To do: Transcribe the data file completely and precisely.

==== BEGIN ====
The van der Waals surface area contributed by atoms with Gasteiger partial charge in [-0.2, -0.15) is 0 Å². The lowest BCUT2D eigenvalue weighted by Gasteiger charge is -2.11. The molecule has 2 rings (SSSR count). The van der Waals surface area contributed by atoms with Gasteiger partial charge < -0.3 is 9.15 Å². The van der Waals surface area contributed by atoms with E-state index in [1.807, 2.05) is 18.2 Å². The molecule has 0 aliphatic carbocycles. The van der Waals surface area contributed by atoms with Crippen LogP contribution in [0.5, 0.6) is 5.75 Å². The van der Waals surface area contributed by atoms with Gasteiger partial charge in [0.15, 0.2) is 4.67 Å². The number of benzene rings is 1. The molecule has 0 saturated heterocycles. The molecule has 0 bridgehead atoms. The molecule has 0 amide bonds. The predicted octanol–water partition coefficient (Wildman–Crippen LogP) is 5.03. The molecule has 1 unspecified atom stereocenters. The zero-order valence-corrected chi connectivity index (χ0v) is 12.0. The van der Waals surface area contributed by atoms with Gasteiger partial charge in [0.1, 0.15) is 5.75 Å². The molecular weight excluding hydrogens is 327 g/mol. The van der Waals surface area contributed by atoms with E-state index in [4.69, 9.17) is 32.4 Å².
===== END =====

The van der Waals surface area contributed by atoms with Gasteiger partial charge in [-0.2, -0.15) is 0 Å². The lowest BCUT2D eigenvalue weighted by Gasteiger charge is -2.11. The molecule has 2 rings (SSSR count). The van der Waals surface area contributed by atoms with Gasteiger partial charge < -0.3 is 9.15 Å². The van der Waals surface area contributed by atoms with E-state index in [1.807, 2.05) is 18.2 Å². The molecule has 0 aliphatic carbocycles. The van der Waals surface area contributed by atoms with Crippen LogP contribution in [0.5, 0.6) is 5.75 Å². The van der Waals surface area contributed by atoms with Gasteiger partial charge in [0.15, 0.2) is 4.67 Å². The number of benzene rings is 1. The molecule has 0 saturated heterocycles. The molecule has 0 bridgehead atoms. The molecule has 0 amide bonds. The predicted octanol–water partition coefficient (Wildman–Crippen LogP) is 5.03. The molecule has 1 unspecified atom stereocenters. The zero-order valence-corrected chi connectivity index (χ0v) is 12.0. The van der Waals surface area contributed by atoms with Gasteiger partial charge in [0.1, 0.15) is 5.75 Å². The molecular weight excluding hydrogens is 327 g/mol. The van der Waals surface area contributed by atoms with E-state index in [4.69, 9.17) is 32.4 Å².